|The following information is true and accurate at the time of publication.
March 29, 1999
Sony and JVC Announce
Joint Development of a D-VHS System for the Network Age
Sony Corporation and Victor Company of Japan Ltd. (JVC) today announced that they are cooperating in the joint development of a D-VHS system which features an IEEE 1394 interface appropriate for the age of networking and digital broadcasts.
The collaboration between the two firms is intended to improve the manageability of D-VHS and its connectors on digital interfaces, by combining JVC's technology and know-how on basic D-VHS systems with Sony's expertise regarding IEEE 1394 interface technologies. This allows the D-VHS video device to be connected to a set-top box to receive satellite broadcasts or digital terrestrial broadcasts, providing broad capabilities in recording, playback, and transferring of digital video images.
D-VHS was developed by JVC as a next-generation VCR technology for the digital age. Sony's digital data transfer technology was incorporated into the joint development effort to standardize a digital video system for the "network age" and support a wide range of applications by adopting the IEEE1394 Interface.
The cooperative agreement shows the intent of both firms to proceed with development, in order to commercialize and expand the capabilities of D-VHS as a next-generation VCR technology in the era of digital broadcasts and networking, and to further promote the format to consumers.
|1. ||Can record both the analog signal of today's broadcasts and the bit stream of digital broadcasts. |
|2. ||Can take advantage of tape media characteristics to provide large-capacity digital data storage (approx. 44 gigabytes).|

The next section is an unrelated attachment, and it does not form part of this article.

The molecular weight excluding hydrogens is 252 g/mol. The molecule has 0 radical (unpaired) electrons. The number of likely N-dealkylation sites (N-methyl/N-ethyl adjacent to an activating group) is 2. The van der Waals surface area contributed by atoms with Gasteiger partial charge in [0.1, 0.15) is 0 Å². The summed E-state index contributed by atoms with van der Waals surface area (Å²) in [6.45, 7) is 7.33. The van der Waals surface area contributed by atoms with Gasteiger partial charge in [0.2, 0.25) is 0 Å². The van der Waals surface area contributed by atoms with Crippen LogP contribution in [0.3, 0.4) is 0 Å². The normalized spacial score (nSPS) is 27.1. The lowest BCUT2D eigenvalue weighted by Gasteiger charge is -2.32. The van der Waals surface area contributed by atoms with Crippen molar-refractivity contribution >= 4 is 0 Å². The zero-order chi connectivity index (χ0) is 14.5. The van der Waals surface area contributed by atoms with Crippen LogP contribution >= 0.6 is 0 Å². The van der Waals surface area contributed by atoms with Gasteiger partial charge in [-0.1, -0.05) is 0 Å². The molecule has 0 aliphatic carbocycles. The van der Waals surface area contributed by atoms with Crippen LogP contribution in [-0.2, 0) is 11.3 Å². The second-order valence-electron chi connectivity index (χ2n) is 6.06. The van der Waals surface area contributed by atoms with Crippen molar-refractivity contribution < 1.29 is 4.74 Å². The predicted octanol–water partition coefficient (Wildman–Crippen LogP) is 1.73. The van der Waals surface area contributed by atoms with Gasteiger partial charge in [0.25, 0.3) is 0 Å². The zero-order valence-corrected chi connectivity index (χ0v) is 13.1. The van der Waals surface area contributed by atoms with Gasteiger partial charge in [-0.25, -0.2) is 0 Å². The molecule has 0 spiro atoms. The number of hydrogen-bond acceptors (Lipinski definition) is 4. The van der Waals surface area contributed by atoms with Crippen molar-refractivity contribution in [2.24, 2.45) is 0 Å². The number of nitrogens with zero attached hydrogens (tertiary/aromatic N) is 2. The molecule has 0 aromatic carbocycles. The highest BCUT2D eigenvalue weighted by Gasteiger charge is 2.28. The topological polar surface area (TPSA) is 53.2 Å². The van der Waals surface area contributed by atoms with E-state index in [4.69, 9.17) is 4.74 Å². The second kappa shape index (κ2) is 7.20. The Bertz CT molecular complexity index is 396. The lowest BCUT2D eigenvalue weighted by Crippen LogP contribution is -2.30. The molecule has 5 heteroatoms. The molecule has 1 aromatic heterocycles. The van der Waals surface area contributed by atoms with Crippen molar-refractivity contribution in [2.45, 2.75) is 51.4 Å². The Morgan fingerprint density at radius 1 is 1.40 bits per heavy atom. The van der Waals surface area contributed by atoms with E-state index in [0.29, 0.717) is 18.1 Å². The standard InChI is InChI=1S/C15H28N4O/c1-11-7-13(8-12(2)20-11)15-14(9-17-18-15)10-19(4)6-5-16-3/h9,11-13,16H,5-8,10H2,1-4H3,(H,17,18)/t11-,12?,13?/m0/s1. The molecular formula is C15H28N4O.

|3. ||Maintains compatibility with current VHS system, and can play any of the vast number of VHS video titles currently available around the world.|
|4. ||Can use currently available VHS technology, parts, and manufacturing facilities to hasten evolution and acceptance in the consumer market.|
|5. ||Adopts IEEE 1394 interface which is compatible with a wide range of digital multimedia devices.|
|<IEEE 1394 Interface Features>|
|1. ||Digital interface connection through a single cable.|
|2. ||High-speed transmission of high-volume digitized audiovisual data.|
|3. ||Transmission of control signals in addition to ordinary data.|
|4. ||Versatility in connecting to various digital equipment, to enable running of coordinated applications.|
|Note:|| The Institute of Electrical and Electronics Engineers (IEEE) set the standard in 1995. In order to have the standard recognized and widely used among more consumers, Sony suggested in April 1997 that the interface be called "i.LINK" and it be used as a logo as well.|
<Companies that have provided technical advice for the D-VHS format>
Matsushita Electric Industrial Co., Ltd.
Philips Electronic N.V./Grundig AG
<Companies that support the D-VHS format>
||Daewoo Electronics Co., Ltd.
Funai Electric Co., Ltd.
LG Electronics Inc.
Mitsubishi Electric Corporation
Samsung Electronics Co., Ltd.
Sanyo Electric Co., Ltd.
Thomson Consumer Electronics
Fuji Photo Film Co., Ltd.
Hitachi Maxell, Ltd.
Sumitomo 3M Limited
(listed in an alphabetical order)